Before visiting Mexico, I knew that they were a Catholic country. But I didn’t know what that meant in practice. Religion penetrates every aspect of their lives. It is not just something they do on Sundays. It is something that they are – all the time. When we would pass a church, the Mexican students we traveled with paid homage by crossing themselves in front of the whole group. This would not occur in the US without sideways glances and perhaps a little teasing from others in the group, but in Mexico, it’s important to respect the church.
One of my visits, a home-stay with Aldo (a professor of water management at CUALTOS), I met three very lovely girls, ages 12, 14 and 19. The girls were so well behaved and I was struck by how they sat at the table with us and were a part of the visit. One of the girls, Maggie, who is 14, was out when I arrived, but when she came home, she sat at the table with her Spanish-English dictionary looking up words so she could chat with me. She even fixed me a sandwich and gave me her room to sleep in even though the next day was the first day of school. She insisted I use her bed while she slept on the couch. I tried to protest, but I learned that Mexicans are very stubborn about their generosity to guests staying in their homes.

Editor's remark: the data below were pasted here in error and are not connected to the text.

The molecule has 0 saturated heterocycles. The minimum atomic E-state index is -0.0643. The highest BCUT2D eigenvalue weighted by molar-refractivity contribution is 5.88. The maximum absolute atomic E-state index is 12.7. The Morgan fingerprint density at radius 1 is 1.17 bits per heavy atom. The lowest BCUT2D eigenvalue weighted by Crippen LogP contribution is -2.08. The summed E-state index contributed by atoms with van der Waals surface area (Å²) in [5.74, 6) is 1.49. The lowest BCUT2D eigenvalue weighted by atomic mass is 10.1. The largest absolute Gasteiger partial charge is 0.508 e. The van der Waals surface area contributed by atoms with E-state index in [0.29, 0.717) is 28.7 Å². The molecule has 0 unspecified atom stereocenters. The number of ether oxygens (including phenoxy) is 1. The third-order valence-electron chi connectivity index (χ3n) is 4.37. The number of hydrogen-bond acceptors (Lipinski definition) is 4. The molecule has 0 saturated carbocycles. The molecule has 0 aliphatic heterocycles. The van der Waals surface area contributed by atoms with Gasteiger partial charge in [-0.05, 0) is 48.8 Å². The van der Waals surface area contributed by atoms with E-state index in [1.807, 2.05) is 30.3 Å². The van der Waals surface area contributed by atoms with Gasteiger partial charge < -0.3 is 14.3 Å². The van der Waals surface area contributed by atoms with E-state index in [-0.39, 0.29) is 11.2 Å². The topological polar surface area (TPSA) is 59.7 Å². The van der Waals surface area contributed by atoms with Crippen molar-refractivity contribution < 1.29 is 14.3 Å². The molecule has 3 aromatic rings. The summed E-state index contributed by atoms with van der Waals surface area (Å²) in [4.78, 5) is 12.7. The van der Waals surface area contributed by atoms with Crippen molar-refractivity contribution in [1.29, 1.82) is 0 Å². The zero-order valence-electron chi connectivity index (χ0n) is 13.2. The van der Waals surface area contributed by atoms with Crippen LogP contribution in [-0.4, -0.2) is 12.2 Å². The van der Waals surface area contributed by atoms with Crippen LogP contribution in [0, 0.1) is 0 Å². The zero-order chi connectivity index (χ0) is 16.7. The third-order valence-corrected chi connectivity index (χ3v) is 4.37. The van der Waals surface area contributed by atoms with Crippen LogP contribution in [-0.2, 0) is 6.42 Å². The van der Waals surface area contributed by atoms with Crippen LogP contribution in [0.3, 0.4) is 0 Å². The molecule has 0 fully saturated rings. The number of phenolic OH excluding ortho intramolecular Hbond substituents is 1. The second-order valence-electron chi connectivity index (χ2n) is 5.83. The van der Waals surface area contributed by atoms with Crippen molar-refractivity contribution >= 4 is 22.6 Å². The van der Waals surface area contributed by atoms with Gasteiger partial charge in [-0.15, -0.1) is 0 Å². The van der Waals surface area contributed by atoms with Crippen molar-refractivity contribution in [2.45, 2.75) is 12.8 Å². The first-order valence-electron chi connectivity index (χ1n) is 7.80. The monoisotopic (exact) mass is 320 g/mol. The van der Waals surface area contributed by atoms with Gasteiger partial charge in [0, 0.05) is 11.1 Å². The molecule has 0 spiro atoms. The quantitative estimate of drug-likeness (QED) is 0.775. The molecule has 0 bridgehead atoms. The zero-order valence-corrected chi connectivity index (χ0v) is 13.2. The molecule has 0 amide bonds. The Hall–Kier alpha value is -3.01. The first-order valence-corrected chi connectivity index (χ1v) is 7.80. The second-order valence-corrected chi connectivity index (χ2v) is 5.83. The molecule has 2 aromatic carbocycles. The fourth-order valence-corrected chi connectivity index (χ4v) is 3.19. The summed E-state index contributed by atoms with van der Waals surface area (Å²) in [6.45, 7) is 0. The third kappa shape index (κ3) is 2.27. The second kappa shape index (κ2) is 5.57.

In the morning, before we left for CUALTOS, Aldo had to drop Maggie and her younger sister Tatiana at school. Both girls went to a private Catholic school. While we were driving in the car, Aldo instructed the girls in reciting the Lord’s Prayer. First in Spanish and then in English. Afterwards, they also offered a personal prayer and included me in their prayers for the day. This was a very touching experience for me. I was impressed with the respect of the children, their religious upbringing and the kindness that was extended to me as their guest.